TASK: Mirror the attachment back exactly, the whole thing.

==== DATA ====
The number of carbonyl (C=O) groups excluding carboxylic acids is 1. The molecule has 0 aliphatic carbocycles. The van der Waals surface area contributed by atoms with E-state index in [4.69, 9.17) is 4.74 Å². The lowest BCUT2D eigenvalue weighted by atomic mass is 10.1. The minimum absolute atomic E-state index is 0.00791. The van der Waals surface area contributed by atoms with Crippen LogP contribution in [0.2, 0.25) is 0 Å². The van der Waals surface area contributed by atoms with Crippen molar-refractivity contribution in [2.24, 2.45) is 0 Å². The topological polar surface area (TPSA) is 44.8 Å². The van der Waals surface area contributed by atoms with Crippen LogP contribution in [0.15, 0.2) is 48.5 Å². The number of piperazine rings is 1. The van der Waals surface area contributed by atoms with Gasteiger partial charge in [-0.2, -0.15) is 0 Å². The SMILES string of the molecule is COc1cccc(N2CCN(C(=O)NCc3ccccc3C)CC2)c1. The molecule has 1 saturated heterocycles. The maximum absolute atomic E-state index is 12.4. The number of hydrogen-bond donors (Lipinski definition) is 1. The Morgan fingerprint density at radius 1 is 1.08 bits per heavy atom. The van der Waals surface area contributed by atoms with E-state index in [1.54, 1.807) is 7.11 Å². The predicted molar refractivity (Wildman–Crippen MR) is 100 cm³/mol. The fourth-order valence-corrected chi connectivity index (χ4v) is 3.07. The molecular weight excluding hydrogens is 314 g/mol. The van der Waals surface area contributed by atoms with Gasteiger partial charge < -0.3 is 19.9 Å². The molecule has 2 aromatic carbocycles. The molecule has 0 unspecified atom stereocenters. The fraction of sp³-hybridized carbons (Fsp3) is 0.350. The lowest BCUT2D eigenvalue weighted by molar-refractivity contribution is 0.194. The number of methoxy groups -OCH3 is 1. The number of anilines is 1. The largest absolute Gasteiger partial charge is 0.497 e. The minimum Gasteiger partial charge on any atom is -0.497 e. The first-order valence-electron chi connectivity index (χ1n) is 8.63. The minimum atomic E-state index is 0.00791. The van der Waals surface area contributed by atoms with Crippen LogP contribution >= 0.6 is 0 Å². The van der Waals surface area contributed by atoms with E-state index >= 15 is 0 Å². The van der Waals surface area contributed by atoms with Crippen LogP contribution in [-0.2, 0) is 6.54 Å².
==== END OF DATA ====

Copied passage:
The number of carbonyl (C=O) groups excluding carboxylic acids is 1. The molecule has 0 aliphatic carbocycles. The van der Waals surface area contributed by atoms with E-state index in [4.69, 9.17) is 4.74 Å². The lowest BCUT2D eigenvalue weighted by atomic mass is 10.1. The minimum absolute atomic E-state index is 0.00791. The van der Waals surface area contributed by atoms with Crippen LogP contribution in [0.2, 0.25) is 0 Å². The van der Waals surface area contributed by atoms with Crippen molar-refractivity contribution in [2.24, 2.45) is 0 Å². The topological polar surface area (TPSA) is 44.8 Å². The van der Waals surface area contributed by atoms with Crippen LogP contribution in [0.15, 0.2) is 48.5 Å². The number of piperazine rings is 1. The van der Waals surface area contributed by atoms with Gasteiger partial charge in [-0.2, -0.15) is 0 Å². The SMILES string of the molecule is COc1cccc(N2CCN(C(=O)NCc3ccccc3C)CC2)c1. The molecule has 1 saturated heterocycles. The maximum absolute atomic E-state index is 12.4. The number of hydrogen-bond donors (Lipinski definition) is 1. The Morgan fingerprint density at radius 1 is 1.08 bits per heavy atom. The van der Waals surface area contributed by atoms with E-state index in [1.54, 1.807) is 7.11 Å². The predicted molar refractivity (Wildman–Crippen MR) is 100 cm³/mol. The fourth-order valence-corrected chi connectivity index (χ4v) is 3.07. The molecular weight excluding hydrogens is 314 g/mol. The van der Waals surface area contributed by atoms with Gasteiger partial charge < -0.3 is 19.9 Å². The molecule has 2 aromatic carbocycles. The molecule has 0 unspecified atom stereocenters. The fraction of sp³-hybridized carbons (Fsp3) is 0.350. The lowest BCUT2D eigenvalue weighted by molar-refractivity contribution is 0.194. The number of methoxy groups -OCH3 is 1. The number of anilines is 1. The largest absolute Gasteiger partial charge is 0.497 e. The minimum Gasteiger partial charge on any atom is -0.497 e. The first-order valence-electron chi connectivity index (χ1n) is 8.63. The minimum atomic E-state index is 0.00791. The van der Waals surface area contributed by atoms with Crippen LogP contribution >= 0.6 is 0 Å². The van der Waals surface area contributed by atoms with E-state index >= 15 is 0 Å². The van der Waals surface area contributed by atoms with Crippen LogP contribution in [-0.2, 0) is 6.54 Å².